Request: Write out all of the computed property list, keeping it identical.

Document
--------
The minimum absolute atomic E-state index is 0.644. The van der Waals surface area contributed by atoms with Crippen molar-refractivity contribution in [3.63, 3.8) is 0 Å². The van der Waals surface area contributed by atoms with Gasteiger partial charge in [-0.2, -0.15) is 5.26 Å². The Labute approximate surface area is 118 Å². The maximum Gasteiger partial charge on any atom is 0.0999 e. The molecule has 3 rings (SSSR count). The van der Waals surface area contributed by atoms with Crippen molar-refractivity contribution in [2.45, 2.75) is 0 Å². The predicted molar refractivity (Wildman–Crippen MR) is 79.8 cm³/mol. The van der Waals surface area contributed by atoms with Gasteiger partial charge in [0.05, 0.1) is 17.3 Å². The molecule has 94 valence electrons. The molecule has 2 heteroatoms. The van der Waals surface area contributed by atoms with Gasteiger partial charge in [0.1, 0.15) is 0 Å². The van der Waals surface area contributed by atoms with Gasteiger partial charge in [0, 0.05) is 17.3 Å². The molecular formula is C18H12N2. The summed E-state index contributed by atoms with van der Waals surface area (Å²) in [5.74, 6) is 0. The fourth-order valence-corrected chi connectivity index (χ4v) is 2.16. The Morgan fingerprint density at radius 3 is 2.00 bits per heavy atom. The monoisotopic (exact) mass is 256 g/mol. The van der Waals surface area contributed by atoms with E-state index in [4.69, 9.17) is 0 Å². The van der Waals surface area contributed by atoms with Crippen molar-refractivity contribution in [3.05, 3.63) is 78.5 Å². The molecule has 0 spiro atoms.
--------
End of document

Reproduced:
The minimum absolute atomic E-state index is 0.644. The van der Waals surface area contributed by atoms with Crippen molar-refractivity contribution in [3.63, 3.8) is 0 Å². The van der Waals surface area contributed by atoms with Gasteiger partial charge in [-0.2, -0.15) is 5.26 Å². The Labute approximate surface area is 118 Å². The maximum Gasteiger partial charge on any atom is 0.0999 e. The molecule has 3 rings (SSSR count). The van der Waals surface area contributed by atoms with Crippen molar-refractivity contribution in [2.45, 2.75) is 0 Å². The predicted molar refractivity (Wildman–Crippen MR) is 79.8 cm³/mol. The van der Waals surface area contributed by atoms with Gasteiger partial charge in [0.05, 0.1) is 17.3 Å². The molecule has 94 valence electrons. The molecule has 2 heteroatoms. The van der Waals surface area contributed by atoms with Gasteiger partial charge in [0.1, 0.15) is 0 Å². The van der Waals surface area contributed by atoms with Gasteiger partial charge in [0, 0.05) is 17.3 Å². The molecular formula is C18H12N2. The summed E-state index contributed by atoms with van der Waals surface area (Å²) in [5.74, 6) is 0. The fourth-order valence-corrected chi connectivity index (χ4v) is 2.16. The Morgan fingerprint density at radius 3 is 2.00 bits per heavy atom. The monoisotopic (exact) mass is 256 g/mol. The van der Waals surface area contributed by atoms with E-state index in [4.69, 9.17) is 0 Å². The van der Waals surface area contributed by atoms with Crippen molar-refractivity contribution in [3.05, 3.63) is 78.5 Å². The molecule has 0 spiro atoms.